The area is a slow work in progress, as the researchers dig their way down through the flow that buried the settlement. It’s actually incredible to see just how large these old buildings were – and the quality of finishing that was possible in their construction.
There was a short video that created featured a simulation of how one of the larger houses would have looked at the time, and it completely changed the way I saw the ruins. I can’t wait for the day that places like this start to make use of Augmented Reality to try and overlay the simulation onto what is left of the ruins.
I felt a little better about myself, having now done something mildly cultural.
Only a short distance from Akrotiri was Red Beach, which, believe it or not, is a red-ish beach. It was later in the day, though temperatures were still at levels that made swimming desirable. This, combined with a bit of a lack of beach swimming options on the island made it quite a crowded experience.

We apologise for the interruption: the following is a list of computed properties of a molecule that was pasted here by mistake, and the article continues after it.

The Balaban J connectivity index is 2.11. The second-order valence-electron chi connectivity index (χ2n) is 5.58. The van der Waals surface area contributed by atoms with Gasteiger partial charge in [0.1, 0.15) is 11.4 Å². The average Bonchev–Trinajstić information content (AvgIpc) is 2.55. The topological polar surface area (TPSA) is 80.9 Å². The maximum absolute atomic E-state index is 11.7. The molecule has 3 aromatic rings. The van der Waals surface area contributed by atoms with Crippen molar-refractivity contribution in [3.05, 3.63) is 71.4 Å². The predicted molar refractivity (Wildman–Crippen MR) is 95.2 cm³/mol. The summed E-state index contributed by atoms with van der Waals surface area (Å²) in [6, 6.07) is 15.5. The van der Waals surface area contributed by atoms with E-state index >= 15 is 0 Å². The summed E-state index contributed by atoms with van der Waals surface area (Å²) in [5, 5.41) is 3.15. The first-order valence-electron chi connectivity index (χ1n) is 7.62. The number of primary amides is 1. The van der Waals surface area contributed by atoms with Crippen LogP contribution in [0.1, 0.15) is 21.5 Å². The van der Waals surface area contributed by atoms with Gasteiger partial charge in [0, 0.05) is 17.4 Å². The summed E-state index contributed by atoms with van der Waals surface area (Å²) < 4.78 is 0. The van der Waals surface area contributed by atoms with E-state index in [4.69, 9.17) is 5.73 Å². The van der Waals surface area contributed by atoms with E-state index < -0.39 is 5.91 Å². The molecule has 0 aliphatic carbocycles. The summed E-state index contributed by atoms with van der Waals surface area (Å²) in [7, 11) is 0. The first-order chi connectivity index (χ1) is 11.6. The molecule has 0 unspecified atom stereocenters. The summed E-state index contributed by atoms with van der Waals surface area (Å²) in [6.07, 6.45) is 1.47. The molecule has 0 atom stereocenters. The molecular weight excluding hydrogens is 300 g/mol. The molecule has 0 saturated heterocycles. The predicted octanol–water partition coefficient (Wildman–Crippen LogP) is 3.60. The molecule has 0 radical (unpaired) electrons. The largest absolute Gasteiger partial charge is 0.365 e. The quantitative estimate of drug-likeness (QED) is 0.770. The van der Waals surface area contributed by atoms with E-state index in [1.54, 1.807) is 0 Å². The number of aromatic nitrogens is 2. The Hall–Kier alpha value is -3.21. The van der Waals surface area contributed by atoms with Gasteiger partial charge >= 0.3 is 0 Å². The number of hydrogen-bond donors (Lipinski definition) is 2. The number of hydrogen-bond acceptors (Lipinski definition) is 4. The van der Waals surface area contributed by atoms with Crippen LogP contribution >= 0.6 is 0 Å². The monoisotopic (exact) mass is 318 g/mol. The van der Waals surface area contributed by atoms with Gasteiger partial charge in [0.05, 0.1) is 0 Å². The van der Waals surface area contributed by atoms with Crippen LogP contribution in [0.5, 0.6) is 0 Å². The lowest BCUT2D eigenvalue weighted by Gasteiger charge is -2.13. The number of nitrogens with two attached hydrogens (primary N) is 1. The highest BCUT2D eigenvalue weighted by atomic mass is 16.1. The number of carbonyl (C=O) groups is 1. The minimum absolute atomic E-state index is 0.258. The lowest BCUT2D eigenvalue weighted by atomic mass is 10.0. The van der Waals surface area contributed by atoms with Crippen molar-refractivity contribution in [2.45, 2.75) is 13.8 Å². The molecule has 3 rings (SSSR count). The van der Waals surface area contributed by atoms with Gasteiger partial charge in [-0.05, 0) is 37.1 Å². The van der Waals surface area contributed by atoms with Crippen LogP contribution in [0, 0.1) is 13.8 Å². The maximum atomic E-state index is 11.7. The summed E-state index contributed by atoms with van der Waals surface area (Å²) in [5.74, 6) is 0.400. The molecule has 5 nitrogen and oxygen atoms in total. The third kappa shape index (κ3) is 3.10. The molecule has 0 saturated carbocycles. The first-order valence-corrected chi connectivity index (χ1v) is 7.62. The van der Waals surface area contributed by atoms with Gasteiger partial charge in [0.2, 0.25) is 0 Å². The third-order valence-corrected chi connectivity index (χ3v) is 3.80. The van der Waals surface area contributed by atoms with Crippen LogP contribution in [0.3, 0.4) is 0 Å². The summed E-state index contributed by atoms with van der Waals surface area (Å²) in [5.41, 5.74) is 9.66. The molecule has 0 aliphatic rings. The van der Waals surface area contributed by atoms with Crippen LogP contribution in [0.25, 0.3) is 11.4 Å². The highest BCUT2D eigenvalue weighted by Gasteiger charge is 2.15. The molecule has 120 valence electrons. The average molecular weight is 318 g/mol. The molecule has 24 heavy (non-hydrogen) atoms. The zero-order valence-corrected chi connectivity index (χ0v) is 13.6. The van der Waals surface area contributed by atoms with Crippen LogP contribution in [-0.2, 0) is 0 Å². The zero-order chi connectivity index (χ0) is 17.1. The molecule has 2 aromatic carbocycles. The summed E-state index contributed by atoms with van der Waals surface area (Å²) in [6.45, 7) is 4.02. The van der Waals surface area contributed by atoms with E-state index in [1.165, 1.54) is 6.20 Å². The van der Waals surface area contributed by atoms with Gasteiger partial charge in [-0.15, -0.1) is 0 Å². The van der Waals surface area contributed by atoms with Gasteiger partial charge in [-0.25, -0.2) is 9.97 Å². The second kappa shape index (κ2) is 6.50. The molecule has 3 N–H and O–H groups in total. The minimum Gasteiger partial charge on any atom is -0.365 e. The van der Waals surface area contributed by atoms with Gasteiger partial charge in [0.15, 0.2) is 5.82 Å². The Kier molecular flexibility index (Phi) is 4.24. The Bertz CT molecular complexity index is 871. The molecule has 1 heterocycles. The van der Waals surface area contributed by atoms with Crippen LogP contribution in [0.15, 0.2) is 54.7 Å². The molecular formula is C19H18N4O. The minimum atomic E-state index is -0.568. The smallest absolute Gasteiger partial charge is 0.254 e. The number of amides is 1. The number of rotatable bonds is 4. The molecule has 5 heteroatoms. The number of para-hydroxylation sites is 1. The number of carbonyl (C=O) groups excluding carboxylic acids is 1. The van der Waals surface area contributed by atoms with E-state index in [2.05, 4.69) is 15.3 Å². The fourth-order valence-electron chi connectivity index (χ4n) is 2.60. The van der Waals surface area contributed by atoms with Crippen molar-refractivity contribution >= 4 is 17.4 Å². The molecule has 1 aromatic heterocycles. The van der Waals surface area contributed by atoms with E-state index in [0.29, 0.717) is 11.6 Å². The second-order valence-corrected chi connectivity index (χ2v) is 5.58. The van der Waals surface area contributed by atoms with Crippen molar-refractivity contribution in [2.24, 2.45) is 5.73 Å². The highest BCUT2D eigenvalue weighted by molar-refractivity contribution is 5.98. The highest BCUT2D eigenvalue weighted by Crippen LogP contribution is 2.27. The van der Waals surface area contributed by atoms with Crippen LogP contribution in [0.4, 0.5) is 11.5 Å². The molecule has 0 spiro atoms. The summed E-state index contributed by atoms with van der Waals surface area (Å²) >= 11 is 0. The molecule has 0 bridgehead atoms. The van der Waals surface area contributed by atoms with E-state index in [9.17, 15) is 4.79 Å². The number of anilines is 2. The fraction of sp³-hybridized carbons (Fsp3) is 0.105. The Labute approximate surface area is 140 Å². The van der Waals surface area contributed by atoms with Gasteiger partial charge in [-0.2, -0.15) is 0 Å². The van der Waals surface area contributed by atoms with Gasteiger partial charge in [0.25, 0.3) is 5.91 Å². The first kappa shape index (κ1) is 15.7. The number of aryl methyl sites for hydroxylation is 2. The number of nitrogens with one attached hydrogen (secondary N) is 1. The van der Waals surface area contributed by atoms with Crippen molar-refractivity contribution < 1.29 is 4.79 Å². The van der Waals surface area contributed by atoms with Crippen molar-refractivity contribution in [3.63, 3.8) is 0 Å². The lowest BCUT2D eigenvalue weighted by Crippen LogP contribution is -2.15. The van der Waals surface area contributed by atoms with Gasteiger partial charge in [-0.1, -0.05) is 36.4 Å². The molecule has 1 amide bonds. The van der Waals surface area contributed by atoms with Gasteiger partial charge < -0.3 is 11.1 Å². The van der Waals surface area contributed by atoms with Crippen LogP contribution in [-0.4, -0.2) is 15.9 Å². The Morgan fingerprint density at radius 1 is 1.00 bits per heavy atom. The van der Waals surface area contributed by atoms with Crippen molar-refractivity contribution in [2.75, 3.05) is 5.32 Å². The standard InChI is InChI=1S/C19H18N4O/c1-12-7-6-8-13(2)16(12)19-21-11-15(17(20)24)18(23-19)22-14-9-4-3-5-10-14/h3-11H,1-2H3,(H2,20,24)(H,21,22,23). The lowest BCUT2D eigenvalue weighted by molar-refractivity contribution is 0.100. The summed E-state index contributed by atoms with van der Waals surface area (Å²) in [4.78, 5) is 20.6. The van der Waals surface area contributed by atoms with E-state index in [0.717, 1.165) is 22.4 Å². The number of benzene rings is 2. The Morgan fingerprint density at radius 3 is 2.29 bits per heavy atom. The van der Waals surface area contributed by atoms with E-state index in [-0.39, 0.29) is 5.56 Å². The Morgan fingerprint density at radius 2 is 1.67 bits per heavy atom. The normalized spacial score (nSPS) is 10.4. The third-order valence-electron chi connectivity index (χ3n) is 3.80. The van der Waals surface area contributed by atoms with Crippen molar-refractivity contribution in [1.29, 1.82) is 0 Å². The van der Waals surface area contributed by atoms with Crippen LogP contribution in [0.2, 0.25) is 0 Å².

We weren’t sure if it was even officially open, as there were barriers and signs that had been erected (and dutifully shifted out of the way) due to the history of landslides. The trail down to the beach from the car park itself was kind of sketchy, bolstered by some very improvised guardrails and slippery descents.
But, even with those minor complaints, it was wonderful to be able to float in the sea, and lie in the sun (thanks to the protection of my new black-magic sunscreen).
But, as tempting as it was to see how long my sun protection would really last, we had things to see, and places to be – and this included sunsets to watch.